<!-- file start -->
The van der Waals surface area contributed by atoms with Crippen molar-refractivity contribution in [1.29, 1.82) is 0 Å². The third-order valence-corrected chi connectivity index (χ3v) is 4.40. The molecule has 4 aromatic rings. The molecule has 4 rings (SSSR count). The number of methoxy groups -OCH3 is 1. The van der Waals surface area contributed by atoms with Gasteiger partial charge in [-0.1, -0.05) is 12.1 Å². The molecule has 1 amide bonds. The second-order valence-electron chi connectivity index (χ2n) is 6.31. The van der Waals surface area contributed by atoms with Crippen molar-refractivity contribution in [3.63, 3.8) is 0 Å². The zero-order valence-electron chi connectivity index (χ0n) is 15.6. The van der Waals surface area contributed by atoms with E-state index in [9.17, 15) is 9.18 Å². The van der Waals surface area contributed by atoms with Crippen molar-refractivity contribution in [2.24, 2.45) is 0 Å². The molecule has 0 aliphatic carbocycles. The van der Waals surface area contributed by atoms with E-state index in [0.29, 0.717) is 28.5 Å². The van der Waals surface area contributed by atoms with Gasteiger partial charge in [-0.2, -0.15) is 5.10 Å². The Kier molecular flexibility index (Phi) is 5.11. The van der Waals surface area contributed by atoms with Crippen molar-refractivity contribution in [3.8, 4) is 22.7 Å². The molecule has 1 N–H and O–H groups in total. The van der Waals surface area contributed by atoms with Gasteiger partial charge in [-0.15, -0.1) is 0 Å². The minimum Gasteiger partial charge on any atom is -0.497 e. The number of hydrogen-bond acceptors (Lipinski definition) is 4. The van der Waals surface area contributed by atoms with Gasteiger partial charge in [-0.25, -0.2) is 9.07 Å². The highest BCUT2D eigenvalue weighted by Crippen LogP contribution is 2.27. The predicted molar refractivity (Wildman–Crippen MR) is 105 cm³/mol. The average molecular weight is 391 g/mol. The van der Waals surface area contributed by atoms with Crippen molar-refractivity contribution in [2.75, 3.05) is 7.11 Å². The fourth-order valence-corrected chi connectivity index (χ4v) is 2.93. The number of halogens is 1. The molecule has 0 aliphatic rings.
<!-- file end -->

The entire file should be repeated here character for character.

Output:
The van der Waals surface area contributed by atoms with Crippen molar-refractivity contribution in [1.29, 1.82) is 0 Å². The third-order valence-corrected chi connectivity index (χ3v) is 4.40. The molecule has 4 aromatic rings. The molecule has 4 rings (SSSR count). The number of methoxy groups -OCH3 is 1. The van der Waals surface area contributed by atoms with Gasteiger partial charge in [-0.1, -0.05) is 12.1 Å². The molecule has 1 amide bonds. The second-order valence-electron chi connectivity index (χ2n) is 6.31. The van der Waals surface area contributed by atoms with Crippen molar-refractivity contribution in [3.63, 3.8) is 0 Å². The zero-order valence-electron chi connectivity index (χ0n) is 15.6. The van der Waals surface area contributed by atoms with E-state index in [9.17, 15) is 9.18 Å². The van der Waals surface area contributed by atoms with Crippen molar-refractivity contribution in [2.24, 2.45) is 0 Å². The molecule has 0 aliphatic carbocycles. The van der Waals surface area contributed by atoms with E-state index in [0.29, 0.717) is 28.5 Å². The van der Waals surface area contributed by atoms with Gasteiger partial charge in [-0.2, -0.15) is 5.10 Å². The Kier molecular flexibility index (Phi) is 5.11. The van der Waals surface area contributed by atoms with Crippen molar-refractivity contribution in [3.8, 4) is 22.7 Å². The molecule has 1 N–H and O–H groups in total. The van der Waals surface area contributed by atoms with Gasteiger partial charge in [-0.15, -0.1) is 0 Å². The minimum Gasteiger partial charge on any atom is -0.497 e. The number of hydrogen-bond acceptors (Lipinski definition) is 4. The van der Waals surface area contributed by atoms with Gasteiger partial charge in [-0.25, -0.2) is 9.07 Å². The highest BCUT2D eigenvalue weighted by Crippen LogP contribution is 2.27. The predicted molar refractivity (Wildman–Crippen MR) is 105 cm³/mol. The average molecular weight is 391 g/mol. The van der Waals surface area contributed by atoms with Crippen molar-refractivity contribution in [2.75, 3.05) is 7.11 Å². The fourth-order valence-corrected chi connectivity index (χ4v) is 2.93. The number of halogens is 1. The molecule has 0 aliphatic rings.